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Village getting prepared for sewer line work

October 26, 2012

LAKE PLACID - The village of Lake Placid hopes to send its trunk sewer line project out to bid early next year and begin construction in the spring.

The multi-million-dollar project, which has been in the works for years, will include the removal of a dam below Lower Mill Pond. Village Mayor Craig Randall said the project will likely take about a year to complete.

The village has permits from the state Department of Environmental Conservation, Adirondack Park Agency and the Army Corps of Engineers. It's in the process of acquiring easements that are needed before the work can begin.

Article Photos

Photo/Chris Morris
Village Mayor Craig Randall explains where the new trunk sewer line will be installed next year.

New trunk line

The DEC issued a consent order to the village in 2004, directing it to begin planning for the replacement of the trunk sewer line. In 2005, the village rebuilt its wastewater treatment plant, which Randall said "pretty much took care of any concerns about any discharges that we might physically have caused into the Chubb (River) and hence into the AuSable (River)."

Randall said the upgrades to the wastewater treatment plant gave the village far more capacity than it will need to handle its users, but the main lines that feed into the plant, which carry sewage from the entire village, include two "very old clay lines," Randall said.

Brad Hathaway, superintendent of the village Department of Public Works, said one of the lines is a 24-inch trunk line that follows the "bridal path" on the east side of the Chubb River; the other is a 15-inch line that runs downstream on the other side of the river. The two lines connect to carry sewage to the plant, located at the end of Powerhouse Road.

"They're both very old, and we have numerous problems with them," Hathaway said. "It's the last big piece of our sewer infrastructure that really needs to be looked at. ... Once this is done, this will be the last really big project the village needs to take care of for a while."

The existing trunk sewer line is also at a lower elevation than the sewage plant. Hathaway said that creates maintenance problems during peak usage.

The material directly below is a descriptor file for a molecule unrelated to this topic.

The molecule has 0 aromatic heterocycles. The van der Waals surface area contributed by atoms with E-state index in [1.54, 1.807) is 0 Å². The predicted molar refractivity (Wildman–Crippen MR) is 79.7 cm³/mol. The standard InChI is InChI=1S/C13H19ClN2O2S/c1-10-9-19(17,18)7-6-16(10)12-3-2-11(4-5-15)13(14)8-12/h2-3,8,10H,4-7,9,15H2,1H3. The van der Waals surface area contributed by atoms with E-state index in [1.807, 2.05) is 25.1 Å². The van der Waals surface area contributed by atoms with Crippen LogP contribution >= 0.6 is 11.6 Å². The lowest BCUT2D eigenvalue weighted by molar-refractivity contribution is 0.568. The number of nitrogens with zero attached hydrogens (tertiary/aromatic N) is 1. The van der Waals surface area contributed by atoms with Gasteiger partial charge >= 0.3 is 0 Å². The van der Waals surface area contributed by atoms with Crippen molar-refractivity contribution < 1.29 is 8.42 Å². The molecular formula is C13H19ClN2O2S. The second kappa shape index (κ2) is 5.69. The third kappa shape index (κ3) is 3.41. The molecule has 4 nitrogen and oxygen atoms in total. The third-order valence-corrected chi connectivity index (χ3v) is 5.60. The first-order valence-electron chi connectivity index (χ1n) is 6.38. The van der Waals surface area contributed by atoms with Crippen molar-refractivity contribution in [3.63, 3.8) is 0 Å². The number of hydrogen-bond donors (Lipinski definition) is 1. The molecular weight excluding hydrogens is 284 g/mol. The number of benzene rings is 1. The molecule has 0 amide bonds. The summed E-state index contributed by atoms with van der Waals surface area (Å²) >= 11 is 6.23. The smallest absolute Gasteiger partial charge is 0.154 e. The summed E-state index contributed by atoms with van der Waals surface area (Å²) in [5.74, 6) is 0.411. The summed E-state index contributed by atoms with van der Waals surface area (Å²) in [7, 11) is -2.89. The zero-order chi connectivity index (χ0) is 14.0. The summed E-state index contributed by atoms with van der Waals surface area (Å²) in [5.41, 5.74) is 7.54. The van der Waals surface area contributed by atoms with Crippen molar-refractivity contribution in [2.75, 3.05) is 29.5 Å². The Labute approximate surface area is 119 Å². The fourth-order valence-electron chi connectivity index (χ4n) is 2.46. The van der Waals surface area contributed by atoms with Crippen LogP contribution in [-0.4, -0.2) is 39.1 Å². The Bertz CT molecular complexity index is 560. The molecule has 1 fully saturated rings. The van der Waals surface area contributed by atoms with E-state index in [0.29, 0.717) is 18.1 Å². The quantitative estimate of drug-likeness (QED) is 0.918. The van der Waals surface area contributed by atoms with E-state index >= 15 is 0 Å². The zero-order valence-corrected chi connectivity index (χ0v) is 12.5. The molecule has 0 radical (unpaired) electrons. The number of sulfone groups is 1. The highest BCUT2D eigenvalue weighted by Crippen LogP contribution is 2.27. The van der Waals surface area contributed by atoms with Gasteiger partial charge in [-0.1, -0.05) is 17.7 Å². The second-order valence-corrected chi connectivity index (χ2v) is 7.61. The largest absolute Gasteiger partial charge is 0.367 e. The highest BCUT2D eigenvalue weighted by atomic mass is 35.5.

Hathaway said the new line will be built at a higher elevation. The new line is designed to "flow with gravity," Randall said.

The new 27-inch line will be made of plastic, and wherever it crosses the river, it will be encased in a steel sleeve, Hathaway said.

Village dam

The project will require the village to dismantle the dam below Power Pond. Randall said the village has investigated the potential to create energy by using the dam, but the cost would be too great.

"Even though we could install a turbine there and generate power, it would be very little," he said.

The dam was originally built to create a reservoir of water to feed a turbine that was removed in 1956. Randall said the amount of water flowing through the Chubb River is too low to generate a meaningful amount of power.

"Any useful service that this dam could give us has gone away," the mayor said.

Randall said the dam would need repairs totaling about $1 million to bring it into compliance with New York state requirements.

Removing the dam will make the trunk sewer line project less expensive, Randall said.

Green space

When Power Pond is drained, the village won't leave a muddy swamp behind, Randall said. The village has designed a proposed "green space" to take the place of the pond, he said.

Randall said the green space, which would include trails alongside the Chubb River, could eventually link up with North Elba's planned bike path, as well as mountain bike trails on land owned by the Lussi family.


The village recently submitted grant proposals to the North Country Regional Economic Development Council totaling $5.3 million. Randall said that includes $1.2 million for restoration of the Chubb River.

The village will also apply for low-interest loans through the state Environmental Facilities Corporation. The loans would be paid back over a long period of time, Randall said, and be factored into water and sewer rates.



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